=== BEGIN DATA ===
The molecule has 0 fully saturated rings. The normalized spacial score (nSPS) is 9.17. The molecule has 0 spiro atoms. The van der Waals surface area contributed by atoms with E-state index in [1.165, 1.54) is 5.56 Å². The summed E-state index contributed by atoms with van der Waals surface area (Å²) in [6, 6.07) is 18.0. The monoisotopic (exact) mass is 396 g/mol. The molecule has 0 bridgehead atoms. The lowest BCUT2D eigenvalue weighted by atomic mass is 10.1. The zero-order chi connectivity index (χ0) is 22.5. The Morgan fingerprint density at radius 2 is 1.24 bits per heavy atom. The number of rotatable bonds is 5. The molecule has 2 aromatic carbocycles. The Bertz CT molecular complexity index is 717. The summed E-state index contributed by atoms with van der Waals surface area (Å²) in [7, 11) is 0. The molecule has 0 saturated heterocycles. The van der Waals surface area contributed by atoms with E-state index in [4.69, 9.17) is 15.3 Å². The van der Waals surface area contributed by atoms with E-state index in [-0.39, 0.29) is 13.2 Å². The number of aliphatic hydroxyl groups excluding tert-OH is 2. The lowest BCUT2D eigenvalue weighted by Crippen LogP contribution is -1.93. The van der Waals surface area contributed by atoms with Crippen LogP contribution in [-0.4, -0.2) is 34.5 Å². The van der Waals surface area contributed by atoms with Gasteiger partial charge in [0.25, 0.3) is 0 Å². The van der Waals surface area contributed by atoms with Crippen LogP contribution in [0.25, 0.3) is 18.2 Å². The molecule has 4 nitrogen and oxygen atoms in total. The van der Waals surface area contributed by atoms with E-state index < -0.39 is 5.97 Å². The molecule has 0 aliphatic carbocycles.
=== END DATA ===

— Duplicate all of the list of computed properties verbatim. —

The molecule has 0 fully saturated rings. The normalized spacial score (nSPS) is 9.17. The molecule has 0 spiro atoms. The van der Waals surface area contributed by atoms with E-state index in [1.165, 1.54) is 5.56 Å². The summed E-state index contributed by atoms with van der Waals surface area (Å²) in [6, 6.07) is 18.0. The monoisotopic (exact) mass is 396 g/mol. The molecule has 0 bridgehead atoms. The lowest BCUT2D eigenvalue weighted by atomic mass is 10.1. The zero-order chi connectivity index (χ0) is 22.5. The Morgan fingerprint density at radius 2 is 1.24 bits per heavy atom. The number of rotatable bonds is 5. The molecule has 2 aromatic carbocycles. The Bertz CT molecular complexity index is 717. The summed E-state index contributed by atoms with van der Waals surface area (Å²) in [7, 11) is 0. The molecule has 0 saturated heterocycles. The van der Waals surface area contributed by atoms with E-state index in [4.69, 9.17) is 15.3 Å². The van der Waals surface area contributed by atoms with E-state index in [-0.39, 0.29) is 13.2 Å². The number of aliphatic hydroxyl groups excluding tert-OH is 2. The lowest BCUT2D eigenvalue weighted by Crippen LogP contribution is -1.93. The van der Waals surface area contributed by atoms with Crippen LogP contribution in [-0.4, -0.2) is 34.5 Å². The van der Waals surface area contributed by atoms with Gasteiger partial charge in [0.25, 0.3) is 0 Å². The van der Waals surface area contributed by atoms with Crippen LogP contribution in [0.25, 0.3) is 18.2 Å². The molecule has 4 nitrogen and oxygen atoms in total. The van der Waals surface area contributed by atoms with E-state index < -0.39 is 5.97 Å². The molecule has 0 aliphatic carbocycles.